You want to learn to ride a motorcycle but aren't sure how to go about it.
Before I begin, let me share with you a glimpse of my motorcycling background. I have ridden a 250 Honda Elsinor racing motorcycle, a 175 Yamaha street motorcycle, and a 1969 Triumph Bonneville motorcycle. I had never taken a formal riding course but rather was self taught with tips from friends. Twenty years had passed when I decided to purchase a 2006 Harley Heritage Classic, a real beauty. I was sure that this would be no different than my other motorcycles. Sister, was I wrong!
The first time I got on the motorcycle and prepared to ride, I was petrified. This motorcycle was one heavy, magnificent piece of motorcycling machinery, not at all like the smaller motorcycles of my youth. I knew I needed to take a rider's course to get the most out of my new machine and vice-versa. I enrolled in both a private and a Motorcycle Safety Foundation training course. I learned that in all the years I had been riding, I wasn't doing it as well as I could have been. I guess they can teach an old dog new tricks!
What I learned from this experience is that you should get the proper training and techniques needed to operate a motorcycle whether you are a beginner or re-entry motorcycle rider or even an experienced rider. Learning to ride a motorcycle properly doesn't mean having your best friend provide the training. I strongly recommend taking a state certified motorcycle safety course, such as the Basic Rider Course provided by the Motorcycle Safety Foundation (MSF). The Basic Rider course is suitable for beginner or re-entry motorcycle riders.
You don't have to own a motorcycle to take this training because the MSF provides a motorcycle and proper safety gear. One benefit of the MSF training is that you will be training with others that are beginner or re-entry motorcyle riders and learning riding techniques that even the most road-hardened motorcycle riders may not know. This is also an excellent way for a beginner or re-entry motorcycle rider to make sure they want to ride a motorcycle without buying one first.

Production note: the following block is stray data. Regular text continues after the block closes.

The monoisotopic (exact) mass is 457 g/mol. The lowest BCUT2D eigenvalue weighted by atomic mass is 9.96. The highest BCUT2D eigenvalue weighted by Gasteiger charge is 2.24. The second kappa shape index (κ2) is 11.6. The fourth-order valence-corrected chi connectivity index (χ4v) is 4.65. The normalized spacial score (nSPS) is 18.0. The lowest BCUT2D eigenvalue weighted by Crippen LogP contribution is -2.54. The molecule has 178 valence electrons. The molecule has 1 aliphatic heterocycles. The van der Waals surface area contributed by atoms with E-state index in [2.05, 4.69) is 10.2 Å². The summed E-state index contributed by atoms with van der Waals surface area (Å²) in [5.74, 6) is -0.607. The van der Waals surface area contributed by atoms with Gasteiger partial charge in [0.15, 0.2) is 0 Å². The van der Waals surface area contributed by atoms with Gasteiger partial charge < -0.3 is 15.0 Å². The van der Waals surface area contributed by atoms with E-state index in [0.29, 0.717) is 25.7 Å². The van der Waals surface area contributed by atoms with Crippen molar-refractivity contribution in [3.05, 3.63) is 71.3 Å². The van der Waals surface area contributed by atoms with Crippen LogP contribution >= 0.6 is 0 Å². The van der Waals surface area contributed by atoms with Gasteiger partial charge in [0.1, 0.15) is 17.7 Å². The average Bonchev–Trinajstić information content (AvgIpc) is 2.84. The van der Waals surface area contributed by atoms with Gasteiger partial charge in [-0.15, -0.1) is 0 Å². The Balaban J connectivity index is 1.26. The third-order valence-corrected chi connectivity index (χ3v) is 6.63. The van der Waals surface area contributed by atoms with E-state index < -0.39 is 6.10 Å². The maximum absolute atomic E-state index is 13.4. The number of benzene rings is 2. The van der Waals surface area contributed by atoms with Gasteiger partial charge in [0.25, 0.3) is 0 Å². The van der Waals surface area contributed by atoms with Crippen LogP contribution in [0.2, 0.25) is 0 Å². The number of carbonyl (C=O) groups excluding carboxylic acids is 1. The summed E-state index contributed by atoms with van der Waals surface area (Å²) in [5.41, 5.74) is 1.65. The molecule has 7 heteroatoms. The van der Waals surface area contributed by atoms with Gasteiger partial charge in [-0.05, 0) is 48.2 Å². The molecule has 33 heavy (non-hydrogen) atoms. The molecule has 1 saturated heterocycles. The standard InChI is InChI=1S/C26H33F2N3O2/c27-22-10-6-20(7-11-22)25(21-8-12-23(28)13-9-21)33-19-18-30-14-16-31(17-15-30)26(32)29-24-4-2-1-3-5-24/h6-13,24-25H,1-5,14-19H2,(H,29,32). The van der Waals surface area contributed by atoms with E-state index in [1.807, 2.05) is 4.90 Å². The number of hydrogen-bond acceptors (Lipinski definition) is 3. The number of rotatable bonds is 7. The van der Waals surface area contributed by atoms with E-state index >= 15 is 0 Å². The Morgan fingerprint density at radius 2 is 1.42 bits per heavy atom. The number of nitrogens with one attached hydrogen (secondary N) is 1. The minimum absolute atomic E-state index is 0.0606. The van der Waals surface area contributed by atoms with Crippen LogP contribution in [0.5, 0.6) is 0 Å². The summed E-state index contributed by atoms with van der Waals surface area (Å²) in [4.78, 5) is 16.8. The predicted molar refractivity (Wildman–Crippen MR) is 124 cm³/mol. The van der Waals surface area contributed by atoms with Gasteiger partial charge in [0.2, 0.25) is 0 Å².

The Motorcycle Safety Foundation training also provides instruction in riding etiquette, riding gear, and differences in styles of motorcycles. The biggest benefit for me was the boost of confidence I got when I passed the course. Typically when you pass the MSF course, you receive a certificate to receive your state motorcycle license without having to take the "formal" exam. You will need to check with your state to determine if this is the case. Also, some insurance companies will give you a discount on your motorcycle insurance when you complete the course. Information can be obtained about MSF training by visiting the motorcycle training link below or by calling (800)-446-9227.
Private instructors offer individualized training. Most private instructors provide a motorcycle for training and taking the State exam. Some dealerships provide training through their sponsors, such as RidersEdge sponsored by Harley-Davidson and Buell or Honda's Rider Education Courses.
Both private instruction and MSF instruction were excellent. I preferred the MSF course because it didn't just teach me how to pass the State license exam, it provided real life road skills that can literally save your skin. I also made some new friends who encouraged me throughout the course because we were all beginner or re-entry motorcycle riders that were in this together.
Until the next article, keep your eyes on the road and your hand on the throttle.